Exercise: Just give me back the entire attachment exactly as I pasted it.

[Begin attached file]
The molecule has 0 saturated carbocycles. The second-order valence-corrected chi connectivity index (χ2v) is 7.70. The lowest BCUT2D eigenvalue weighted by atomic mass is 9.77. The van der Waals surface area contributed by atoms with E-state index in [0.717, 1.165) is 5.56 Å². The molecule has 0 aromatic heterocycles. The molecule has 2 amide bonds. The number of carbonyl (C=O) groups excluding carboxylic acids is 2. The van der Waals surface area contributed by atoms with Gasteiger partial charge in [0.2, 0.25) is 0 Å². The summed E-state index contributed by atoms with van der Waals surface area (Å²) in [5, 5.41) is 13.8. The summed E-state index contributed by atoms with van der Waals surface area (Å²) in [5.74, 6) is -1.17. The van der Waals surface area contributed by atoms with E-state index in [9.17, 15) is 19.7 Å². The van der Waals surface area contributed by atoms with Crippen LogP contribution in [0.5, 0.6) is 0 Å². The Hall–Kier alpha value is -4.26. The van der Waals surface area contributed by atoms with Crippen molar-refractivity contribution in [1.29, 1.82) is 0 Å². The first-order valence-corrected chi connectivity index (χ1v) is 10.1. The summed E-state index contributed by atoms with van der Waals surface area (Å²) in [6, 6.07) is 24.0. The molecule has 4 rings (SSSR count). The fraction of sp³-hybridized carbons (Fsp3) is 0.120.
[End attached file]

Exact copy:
The molecule has 0 saturated carbocycles. The second-order valence-corrected chi connectivity index (χ2v) is 7.70. The lowest BCUT2D eigenvalue weighted by atomic mass is 9.77. The van der Waals surface area contributed by atoms with E-state index in [0.717, 1.165) is 5.56 Å². The molecule has 0 aromatic heterocycles. The molecule has 2 amide bonds. The number of carbonyl (C=O) groups excluding carboxylic acids is 2. The van der Waals surface area contributed by atoms with Gasteiger partial charge in [0.2, 0.25) is 0 Å². The summed E-state index contributed by atoms with van der Waals surface area (Å²) in [5, 5.41) is 13.8. The summed E-state index contributed by atoms with van der Waals surface area (Å²) in [5.74, 6) is -1.17. The van der Waals surface area contributed by atoms with E-state index in [9.17, 15) is 19.7 Å². The van der Waals surface area contributed by atoms with Crippen LogP contribution in [0.5, 0.6) is 0 Å². The Hall–Kier alpha value is -4.26. The van der Waals surface area contributed by atoms with Crippen molar-refractivity contribution in [1.29, 1.82) is 0 Å². The first-order valence-corrected chi connectivity index (χ1v) is 10.1. The summed E-state index contributed by atoms with van der Waals surface area (Å²) in [6, 6.07) is 24.0. The molecule has 4 rings (SSSR count). The fraction of sp³-hybridized carbons (Fsp3) is 0.120.